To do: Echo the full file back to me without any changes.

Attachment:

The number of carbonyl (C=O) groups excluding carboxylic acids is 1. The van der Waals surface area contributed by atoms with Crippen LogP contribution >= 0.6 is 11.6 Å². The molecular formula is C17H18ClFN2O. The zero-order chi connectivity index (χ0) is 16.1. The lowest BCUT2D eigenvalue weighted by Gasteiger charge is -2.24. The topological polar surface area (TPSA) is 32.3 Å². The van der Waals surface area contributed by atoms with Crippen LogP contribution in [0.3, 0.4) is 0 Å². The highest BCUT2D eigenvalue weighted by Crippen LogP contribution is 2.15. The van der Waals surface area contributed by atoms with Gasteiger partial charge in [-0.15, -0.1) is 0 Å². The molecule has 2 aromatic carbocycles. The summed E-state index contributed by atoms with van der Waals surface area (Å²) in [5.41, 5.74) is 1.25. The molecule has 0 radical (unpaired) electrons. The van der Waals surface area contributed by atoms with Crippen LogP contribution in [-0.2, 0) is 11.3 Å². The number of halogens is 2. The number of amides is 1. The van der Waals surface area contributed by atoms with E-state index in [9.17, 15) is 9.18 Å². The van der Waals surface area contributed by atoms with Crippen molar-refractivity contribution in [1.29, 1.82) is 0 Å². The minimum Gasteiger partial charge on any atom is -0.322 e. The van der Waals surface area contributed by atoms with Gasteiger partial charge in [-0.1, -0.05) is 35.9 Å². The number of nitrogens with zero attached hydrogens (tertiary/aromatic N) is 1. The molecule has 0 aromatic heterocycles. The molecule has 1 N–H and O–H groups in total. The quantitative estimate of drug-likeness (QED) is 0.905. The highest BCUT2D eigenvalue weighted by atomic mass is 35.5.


The number of carbonyl (C=O) groups excluding carboxylic acids is 1. The van der Waals surface area contributed by atoms with Crippen LogP contribution >= 0.6 is 11.6 Å². The molecular formula is C17H18ClFN2O. The zero-order chi connectivity index (χ0) is 16.1. The lowest BCUT2D eigenvalue weighted by Gasteiger charge is -2.24. The topological polar surface area (TPSA) is 32.3 Å². The van der Waals surface area contributed by atoms with Crippen LogP contribution in [0.3, 0.4) is 0 Å². The highest BCUT2D eigenvalue weighted by Crippen LogP contribution is 2.15. The van der Waals surface area contributed by atoms with Gasteiger partial charge in [-0.15, -0.1) is 0 Å². The molecule has 2 aromatic carbocycles. The summed E-state index contributed by atoms with van der Waals surface area (Å²) in [5.41, 5.74) is 1.25. The molecule has 0 radical (unpaired) electrons. The van der Waals surface area contributed by atoms with Crippen LogP contribution in [-0.2, 0) is 11.3 Å². The number of halogens is 2. The number of amides is 1. The van der Waals surface area contributed by atoms with E-state index in [9.17, 15) is 9.18 Å². The van der Waals surface area contributed by atoms with Crippen molar-refractivity contribution in [1.29, 1.82) is 0 Å². The minimum Gasteiger partial charge on any atom is -0.322 e. The van der Waals surface area contributed by atoms with Gasteiger partial charge in [-0.1, -0.05) is 35.9 Å². The number of nitrogens with zero attached hydrogens (tertiary/aromatic N) is 1. The molecule has 0 aromatic heterocycles. The molecule has 1 N–H and O–H groups in total. The quantitative estimate of drug-likeness (QED) is 0.905. The highest BCUT2D eigenvalue weighted by atomic mass is 35.5.